25. SGA Operators: 1-Point Crossover • Choose a random point on the two parents • Split parents at this crossover point • Create children by exchanging tails • pc typically in range (0.6, 0.9)

    26. SGA Operators: Mutation • Alter each gene independently with a probability pm • pmis called the mutation rate • Typically between 1/pop_size and1/chromosome_length

    27. fitness(A) = 3 fitness(B) = 1 fitness(C) = 2 SGA Operators: Selection • Main idea: better individuals get higher chance • Chances proportional to fitness • Implementation  roulette wheel technique • Assign to each individual a part of the roulette wheel • Spin the wheel n times to select n individuals

    28. Exercise: The OneMax Problem • The OneMax Problem (or BitCounting) is a simple problem consisting in maximizing the number of ones of a bitstring. • Formally, this problem can be described as finding a string x = (x1, x2, …, xn) , with xi{0, 1} , that maximizes the following equation:

    29. Genetic Algorithms Main Components of GA’s

    30. Nature-to-Computer Mapping

    31. Main Components of GA’s • Encoding principles (gene, chromosome) • Initialization procedure (creation) • Selection of parents (reproduction) • Genetic operators (mutation, recombination) • Fitness function (environment) • Termination condition

    32. Encoding • The process of representing the solution in the form of a string that conveys the necessary information. • Just as in a chromosome, each gene controls a particular characteristic of the individual, similarly, each bit in the string represents a characteristic of the solution. • Hence, the encoding mechanismdepends on thenature of theproblem variables.

    33. Commonly Used Encoding Schemes • Binary Encoding • most common and simplest one • Permutation Encoding • used in “ordering problems”, e.g., TSP • Direct Value Encoding • used in problems with complicatedvalues • Tree Encoding • used mainly for evolving programs or expressions, e.g., genetic programming

    34. Chromosome A 10110010110011100101 Chromosome B 11111110000000011111 • Binary Encoding • Permutation Encoding • Direct Value Encoding • Tree Encoding Binary Encoding • Most common method of encoding. • Chromosomes are strings of 1s and 0s and each position in the chromosome represents a particular characteristic of the problem.

    35. Chromosome A 1  5  3  2  6  4  7  9  8 Chromosome B 8  5  6  7  2  3  1  4  9 • Binary Encoding • Permutation Encoding • Direct Value Encoding • Tree Encoding Permutation Encoding • Useful in ordering problems such as the Traveling Salesman Problem (TSP). • Every chromosome is a string of numbers, each of which represents a city to be visited.

    36. Chromosome A 1.235  5.323  0.454  2.321  2.454 Chromosome B (left), (back), (left), (right), (forward) • Binary Encoding • Permutation Encoding • Direct Value Encoding • Tree Encoding Direct Value Encoding • Used in problems where complicated values, such as real numbers, are used and where binary encoding would not suffice. • Good for some problems, but often necessary to develop some specific crossover and mutation techniques for these chromosomes.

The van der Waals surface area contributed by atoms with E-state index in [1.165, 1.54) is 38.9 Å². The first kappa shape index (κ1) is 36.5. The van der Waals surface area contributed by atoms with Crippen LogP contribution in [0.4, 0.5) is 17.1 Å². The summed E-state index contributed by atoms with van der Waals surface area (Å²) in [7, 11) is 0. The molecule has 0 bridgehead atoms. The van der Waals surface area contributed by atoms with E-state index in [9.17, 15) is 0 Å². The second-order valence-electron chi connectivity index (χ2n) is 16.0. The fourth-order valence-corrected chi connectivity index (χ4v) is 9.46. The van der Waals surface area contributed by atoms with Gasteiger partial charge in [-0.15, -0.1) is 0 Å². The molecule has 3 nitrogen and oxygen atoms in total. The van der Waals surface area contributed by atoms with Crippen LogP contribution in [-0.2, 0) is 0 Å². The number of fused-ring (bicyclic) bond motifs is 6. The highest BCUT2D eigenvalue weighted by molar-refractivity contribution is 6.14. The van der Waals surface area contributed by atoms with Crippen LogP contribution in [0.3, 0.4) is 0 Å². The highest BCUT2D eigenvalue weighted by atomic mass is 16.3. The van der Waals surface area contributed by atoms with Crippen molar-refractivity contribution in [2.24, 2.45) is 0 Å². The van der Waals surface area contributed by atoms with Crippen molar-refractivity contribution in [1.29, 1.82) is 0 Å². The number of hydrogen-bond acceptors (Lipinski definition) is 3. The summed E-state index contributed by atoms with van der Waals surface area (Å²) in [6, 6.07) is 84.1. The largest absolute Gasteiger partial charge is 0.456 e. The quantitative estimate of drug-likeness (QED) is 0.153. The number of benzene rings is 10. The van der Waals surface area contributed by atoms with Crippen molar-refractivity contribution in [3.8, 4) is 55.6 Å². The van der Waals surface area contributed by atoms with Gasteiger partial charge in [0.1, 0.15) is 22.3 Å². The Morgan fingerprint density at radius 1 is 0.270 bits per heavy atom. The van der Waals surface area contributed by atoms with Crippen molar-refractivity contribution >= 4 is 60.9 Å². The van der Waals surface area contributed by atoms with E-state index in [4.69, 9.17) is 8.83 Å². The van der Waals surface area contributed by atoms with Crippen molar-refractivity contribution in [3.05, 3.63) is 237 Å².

37. Binary Encoding • Permutation Encoding • Direct Value Encoding • Tree Encoding Tree Encoding • Tree encoding is used mainly for evolving programs or expressions for genetic programming. • In tree encoding every chromosome is a tree of some objects, such as functions or commands in programming language.

    38. More on Binary Encoding Gray coding of integers

    39. More on Binary Encoding Gray coding of integers • Gray codingis a mapping that “attempts” to improve causality, i.e., small changes in the genotype cause small changes in the phenotype, unlike binary coding. • “Smoother” genotype-phenotype mapping makes life easier for the GA. • Nowadays it is generally accepted that it is better to encode numerical variables directly asintegers and floating pointvariables

    40. More on Binary Encoding Interval Representation • z [x, y]represented by {a1,…,aL} {0,1}L • [x, y]  {0,1}Lmust be invertible • : {0,1}L [x, y]defines the representation

    41. Crossover • It is the process in which two chromosomes (strings) combine their genetic material (bits) to produce a new offspring which possesses both their characteristics. • Two strings are picked from the mating pool at random to cross over. • The method chosen depends on the Encoding Method.

    42. Crossover • It is the process in which two chromosomes (strings) combine their genetic material (bits) to produce a new offspring which possesses both their characteristics. • Two strings are picked from the mating pool at random to cross over. • The method chosen depends on the Encoding Method.

    43. Crossover Operators • Binary Encoding • 1-Point Crossover • 2-Point Crossover • N-Point Crossover • Uniform Crossover • Permutation Encoding

    44. Binary Encoding  1-Point Crossover

    45. Binary Encoding  2-Point Crossover

    46. Binary Encoding  N-Point Crossover • Choose N random crossover points • Split along those points • Glue parts, alternating between parents

    47. Binary Encoding  Uniform Crossover • Each gene (bit) is selected randomly from one of the corresponding genes of the parent chromosomes.

    48. Permutation Encoding  Order Crossover (OX) • Builds offspring by choosing a sub-sequence of a tour from one parent and preserving the relative order of cities from the other parent and feasibility 1 2 3 4 5 6 7 8 9 4 5 2 1 8 7 6 9 3

    49. 1 2 3 4 5 6 7 8 9 Permutation Encoding  Order Crossover (OX) • Builds offspring by choosing a sub-sequence of a tour from one parent and preserving the relative order of cities from the other parent and feasibility 1 2 3 4 5 6 7 8 9     4 5 2 1 8 7 6 9 3

    50. 1 2 3 4 5 6 7 8 9 Permutation Encoding  Order Crossover (OX) • Builds offspring by choosing a sub-sequence of a tour from one parent and preserving the relative order of cities from the other parent and feasibility 1 2 3 4 5 6 7 8 9 2 1 8 9 3     4 5 2 1 8 7 6 9 3